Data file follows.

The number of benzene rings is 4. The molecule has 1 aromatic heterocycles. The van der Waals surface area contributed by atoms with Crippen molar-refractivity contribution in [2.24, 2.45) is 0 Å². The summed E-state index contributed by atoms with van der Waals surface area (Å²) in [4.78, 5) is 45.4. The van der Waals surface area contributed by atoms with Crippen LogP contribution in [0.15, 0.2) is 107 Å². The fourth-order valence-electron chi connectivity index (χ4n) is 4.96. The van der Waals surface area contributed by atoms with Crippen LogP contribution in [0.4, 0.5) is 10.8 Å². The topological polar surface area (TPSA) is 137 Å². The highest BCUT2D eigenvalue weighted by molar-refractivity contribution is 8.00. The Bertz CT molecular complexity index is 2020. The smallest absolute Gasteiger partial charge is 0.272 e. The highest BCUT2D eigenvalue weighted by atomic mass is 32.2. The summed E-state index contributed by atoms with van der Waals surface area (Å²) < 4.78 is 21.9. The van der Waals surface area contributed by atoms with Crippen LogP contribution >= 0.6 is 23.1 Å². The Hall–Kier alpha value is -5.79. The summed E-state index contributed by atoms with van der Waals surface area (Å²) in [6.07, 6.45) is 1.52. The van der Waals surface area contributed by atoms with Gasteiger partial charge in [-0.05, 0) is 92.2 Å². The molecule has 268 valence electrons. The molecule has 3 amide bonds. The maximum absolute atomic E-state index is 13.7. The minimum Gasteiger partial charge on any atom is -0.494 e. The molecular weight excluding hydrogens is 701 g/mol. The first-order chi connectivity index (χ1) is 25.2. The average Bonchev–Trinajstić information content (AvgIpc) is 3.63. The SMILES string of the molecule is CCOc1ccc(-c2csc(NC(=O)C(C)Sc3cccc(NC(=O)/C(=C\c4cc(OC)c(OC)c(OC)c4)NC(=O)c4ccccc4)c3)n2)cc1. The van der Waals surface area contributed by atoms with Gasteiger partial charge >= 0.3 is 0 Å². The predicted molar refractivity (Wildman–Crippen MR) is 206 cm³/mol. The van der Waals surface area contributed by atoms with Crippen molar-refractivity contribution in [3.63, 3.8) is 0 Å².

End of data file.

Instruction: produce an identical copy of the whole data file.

The number of benzene rings is 4. The molecule has 1 aromatic heterocycles. The van der Waals surface area contributed by atoms with Crippen molar-refractivity contribution in [2.24, 2.45) is 0 Å². The summed E-state index contributed by atoms with van der Waals surface area (Å²) in [4.78, 5) is 45.4. The van der Waals surface area contributed by atoms with Crippen LogP contribution in [0.15, 0.2) is 107 Å². The fourth-order valence-electron chi connectivity index (χ4n) is 4.96. The van der Waals surface area contributed by atoms with Crippen LogP contribution in [0.4, 0.5) is 10.8 Å². The topological polar surface area (TPSA) is 137 Å². The highest BCUT2D eigenvalue weighted by molar-refractivity contribution is 8.00. The Bertz CT molecular complexity index is 2020. The smallest absolute Gasteiger partial charge is 0.272 e. The highest BCUT2D eigenvalue weighted by atomic mass is 32.2. The summed E-state index contributed by atoms with van der Waals surface area (Å²) < 4.78 is 21.9. The van der Waals surface area contributed by atoms with Crippen LogP contribution >= 0.6 is 23.1 Å². The Hall–Kier alpha value is -5.79. The summed E-state index contributed by atoms with van der Waals surface area (Å²) in [6.07, 6.45) is 1.52. The van der Waals surface area contributed by atoms with Gasteiger partial charge in [-0.05, 0) is 92.2 Å². The molecule has 268 valence electrons. The molecule has 3 amide bonds. The maximum absolute atomic E-state index is 13.7. The minimum Gasteiger partial charge on any atom is -0.494 e. The molecular weight excluding hydrogens is 701 g/mol. The first-order chi connectivity index (χ1) is 25.2. The average Bonchev–Trinajstić information content (AvgIpc) is 3.63. The SMILES string of the molecule is CCOc1ccc(-c2csc(NC(=O)C(C)Sc3cccc(NC(=O)/C(=C\c4cc(OC)c(OC)c(OC)c4)NC(=O)c4ccccc4)c3)n2)cc1. The van der Waals surface area contributed by atoms with Gasteiger partial charge >= 0.3 is 0 Å². The predicted molar refractivity (Wildman–Crippen MR) is 206 cm³/mol. The van der Waals surface area contributed by atoms with Crippen molar-refractivity contribution in [3.63, 3.8) is 0 Å².